Far from being a puzzle or an enigma, one’s “place in the world” was a given for a great many, if not most, men and women. With rare exceptions, the person that one became and the life that one lived were inextricably linked to the geographical location where one was born and raised. Such factors remained in place even if one moved, as Americans always have, since one’s origins lingered on as a structural mold of one’s worldly existence, nearly as hard and fast as one’s biological makeup. One could only move so far and so fast.
But a cascading array of technological and social innovations has, with astonishing speed, rendered those considerations obsolete. Rapid telecommunications and inexpensive travel have eliminated the isolation of provincial life everywhere in the world, and resulted in the unprecedented mobility of both individuals and entire populations, the blurring of national identities and porousness of boundaries, and the relentless global flow of labor, capital, and goods. All these forces erase distances and erode barriers that had formerly been considered an inescapable part of the human condition. And the term “real time” now refers, not to local time, but to its opposite — the possibility of near-universal simultaneity, so that I can have a lively conversation “in real time” with anyone on any part of the planet.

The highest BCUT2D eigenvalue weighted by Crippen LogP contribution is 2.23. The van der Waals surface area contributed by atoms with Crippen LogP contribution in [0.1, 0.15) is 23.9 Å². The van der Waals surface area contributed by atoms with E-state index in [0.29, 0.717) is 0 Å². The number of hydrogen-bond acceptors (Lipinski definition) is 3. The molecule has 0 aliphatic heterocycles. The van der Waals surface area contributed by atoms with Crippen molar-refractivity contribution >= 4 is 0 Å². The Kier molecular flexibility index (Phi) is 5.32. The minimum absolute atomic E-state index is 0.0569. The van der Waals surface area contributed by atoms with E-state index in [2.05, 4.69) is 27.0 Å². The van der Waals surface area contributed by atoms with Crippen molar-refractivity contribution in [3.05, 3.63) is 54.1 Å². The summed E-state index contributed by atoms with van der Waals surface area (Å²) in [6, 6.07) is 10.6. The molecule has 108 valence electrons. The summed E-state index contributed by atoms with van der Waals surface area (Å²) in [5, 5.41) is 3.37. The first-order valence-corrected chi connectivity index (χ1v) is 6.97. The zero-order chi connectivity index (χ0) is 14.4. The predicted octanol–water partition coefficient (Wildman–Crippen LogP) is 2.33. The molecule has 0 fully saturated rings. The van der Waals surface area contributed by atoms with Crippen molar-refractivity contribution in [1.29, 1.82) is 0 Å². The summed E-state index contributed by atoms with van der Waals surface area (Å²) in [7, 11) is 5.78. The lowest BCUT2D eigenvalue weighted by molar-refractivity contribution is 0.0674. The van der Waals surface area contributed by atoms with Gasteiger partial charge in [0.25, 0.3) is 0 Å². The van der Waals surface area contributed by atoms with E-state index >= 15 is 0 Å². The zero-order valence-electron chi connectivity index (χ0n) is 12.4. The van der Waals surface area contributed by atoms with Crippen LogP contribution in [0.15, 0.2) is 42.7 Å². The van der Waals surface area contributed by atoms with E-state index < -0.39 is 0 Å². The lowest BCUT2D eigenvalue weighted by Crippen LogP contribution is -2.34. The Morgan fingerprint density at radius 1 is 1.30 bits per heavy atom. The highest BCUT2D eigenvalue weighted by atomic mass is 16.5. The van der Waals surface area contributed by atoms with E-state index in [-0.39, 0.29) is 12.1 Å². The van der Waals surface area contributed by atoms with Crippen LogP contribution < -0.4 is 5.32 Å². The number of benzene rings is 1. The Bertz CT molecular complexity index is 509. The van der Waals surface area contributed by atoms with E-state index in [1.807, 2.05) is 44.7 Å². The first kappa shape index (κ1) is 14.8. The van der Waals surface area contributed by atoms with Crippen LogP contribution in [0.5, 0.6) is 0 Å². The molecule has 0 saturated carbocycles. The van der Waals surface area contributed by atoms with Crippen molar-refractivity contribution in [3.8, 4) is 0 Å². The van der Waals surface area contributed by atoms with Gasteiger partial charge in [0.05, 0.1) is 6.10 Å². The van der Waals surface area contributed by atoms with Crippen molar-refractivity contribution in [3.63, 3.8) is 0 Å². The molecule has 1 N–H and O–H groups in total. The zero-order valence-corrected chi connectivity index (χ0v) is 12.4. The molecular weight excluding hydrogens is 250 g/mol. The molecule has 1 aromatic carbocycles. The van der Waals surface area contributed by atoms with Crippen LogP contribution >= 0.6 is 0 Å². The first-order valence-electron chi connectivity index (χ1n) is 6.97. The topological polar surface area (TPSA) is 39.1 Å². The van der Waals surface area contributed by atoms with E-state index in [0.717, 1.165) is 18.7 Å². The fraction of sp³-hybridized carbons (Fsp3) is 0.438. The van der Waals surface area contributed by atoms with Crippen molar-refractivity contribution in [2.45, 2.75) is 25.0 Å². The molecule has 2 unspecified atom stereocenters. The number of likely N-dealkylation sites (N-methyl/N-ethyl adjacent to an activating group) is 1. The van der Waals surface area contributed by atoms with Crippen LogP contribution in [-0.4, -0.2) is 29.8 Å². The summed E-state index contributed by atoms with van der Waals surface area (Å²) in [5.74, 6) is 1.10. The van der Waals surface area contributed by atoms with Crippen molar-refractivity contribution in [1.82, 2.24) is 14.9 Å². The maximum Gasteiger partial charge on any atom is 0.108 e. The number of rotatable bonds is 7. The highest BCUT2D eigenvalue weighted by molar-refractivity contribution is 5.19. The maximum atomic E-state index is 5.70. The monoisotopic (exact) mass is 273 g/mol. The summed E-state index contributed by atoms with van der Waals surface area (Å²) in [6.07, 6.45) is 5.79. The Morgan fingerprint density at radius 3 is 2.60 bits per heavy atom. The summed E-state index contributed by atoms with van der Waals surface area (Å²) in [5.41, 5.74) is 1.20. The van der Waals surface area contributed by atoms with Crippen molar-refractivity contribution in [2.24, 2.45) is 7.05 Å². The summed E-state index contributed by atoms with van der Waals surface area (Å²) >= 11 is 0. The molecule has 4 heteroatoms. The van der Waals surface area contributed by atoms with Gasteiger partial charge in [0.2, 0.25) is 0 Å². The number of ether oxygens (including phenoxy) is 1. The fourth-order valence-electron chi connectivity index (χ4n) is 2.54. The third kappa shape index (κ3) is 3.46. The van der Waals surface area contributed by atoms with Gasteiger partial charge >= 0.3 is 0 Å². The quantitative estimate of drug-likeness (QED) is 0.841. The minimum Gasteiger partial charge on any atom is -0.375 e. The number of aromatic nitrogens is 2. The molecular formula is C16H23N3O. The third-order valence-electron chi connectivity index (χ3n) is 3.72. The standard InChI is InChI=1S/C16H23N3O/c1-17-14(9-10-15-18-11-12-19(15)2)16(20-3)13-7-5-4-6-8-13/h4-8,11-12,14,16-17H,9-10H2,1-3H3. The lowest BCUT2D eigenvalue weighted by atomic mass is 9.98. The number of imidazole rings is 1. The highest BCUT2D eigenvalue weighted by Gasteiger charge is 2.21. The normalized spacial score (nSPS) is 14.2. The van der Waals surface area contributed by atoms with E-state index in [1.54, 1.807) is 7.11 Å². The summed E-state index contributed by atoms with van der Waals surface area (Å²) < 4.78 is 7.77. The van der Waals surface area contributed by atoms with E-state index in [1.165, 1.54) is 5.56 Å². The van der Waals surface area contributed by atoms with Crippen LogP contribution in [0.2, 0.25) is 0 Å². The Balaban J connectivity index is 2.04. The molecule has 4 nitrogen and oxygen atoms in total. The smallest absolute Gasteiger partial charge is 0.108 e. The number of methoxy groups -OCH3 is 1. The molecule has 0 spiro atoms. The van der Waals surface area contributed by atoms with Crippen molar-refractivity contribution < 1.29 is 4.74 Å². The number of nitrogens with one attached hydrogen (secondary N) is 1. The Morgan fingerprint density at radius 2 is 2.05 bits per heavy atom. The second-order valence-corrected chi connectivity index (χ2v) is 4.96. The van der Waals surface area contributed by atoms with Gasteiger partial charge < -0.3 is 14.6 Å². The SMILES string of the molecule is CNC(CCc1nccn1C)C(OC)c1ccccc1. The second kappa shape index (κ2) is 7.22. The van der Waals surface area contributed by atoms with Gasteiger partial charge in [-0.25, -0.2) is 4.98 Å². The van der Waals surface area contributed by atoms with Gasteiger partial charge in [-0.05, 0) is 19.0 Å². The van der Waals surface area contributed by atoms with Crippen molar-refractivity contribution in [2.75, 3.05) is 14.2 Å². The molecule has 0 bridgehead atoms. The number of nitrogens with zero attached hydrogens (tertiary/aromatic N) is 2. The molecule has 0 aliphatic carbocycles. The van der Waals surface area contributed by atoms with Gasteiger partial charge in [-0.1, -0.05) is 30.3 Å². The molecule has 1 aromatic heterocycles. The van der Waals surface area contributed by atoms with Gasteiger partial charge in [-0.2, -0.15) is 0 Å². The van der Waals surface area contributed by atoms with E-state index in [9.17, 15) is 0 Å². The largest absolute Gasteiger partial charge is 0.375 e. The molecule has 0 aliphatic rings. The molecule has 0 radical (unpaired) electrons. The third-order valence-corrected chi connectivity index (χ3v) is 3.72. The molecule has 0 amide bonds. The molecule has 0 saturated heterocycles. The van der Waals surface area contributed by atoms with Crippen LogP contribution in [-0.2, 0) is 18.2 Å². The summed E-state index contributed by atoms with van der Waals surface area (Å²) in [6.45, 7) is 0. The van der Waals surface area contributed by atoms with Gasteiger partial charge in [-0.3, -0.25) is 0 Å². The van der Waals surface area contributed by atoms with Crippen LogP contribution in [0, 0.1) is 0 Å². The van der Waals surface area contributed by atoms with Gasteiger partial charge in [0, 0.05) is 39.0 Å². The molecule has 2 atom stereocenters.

This revolution shouldn’t be a surprise to us, since it has been coming steadily ever since the invention of the telegraph. And make no mistake: there is much to celebrate in these developments. They give crucial support to one of the most powerful and fundamental, and universally appealing, of all American ideas: the idea of freedom. We embrace freedom because we believe fervently in the fullest breadth of individual human possibility, and share a deep conviction that no one’s horizons in life should be dictated by the conditions of his or her birth. Nothing is more quintessentially American than that conviction. But interestingly, the word “place” rarely plays any role in this freedom narrative, and in fact, what role it plays tends to be negative. One’s place of origin is seen as an impediment, something to be overcome. “Place” may even point toward notions of social hierarchy that Americans generally find anathema. Some of us are old enough to remember when the idea of “knowing your place” was favored by advocates of racial segregation and the subordination of women.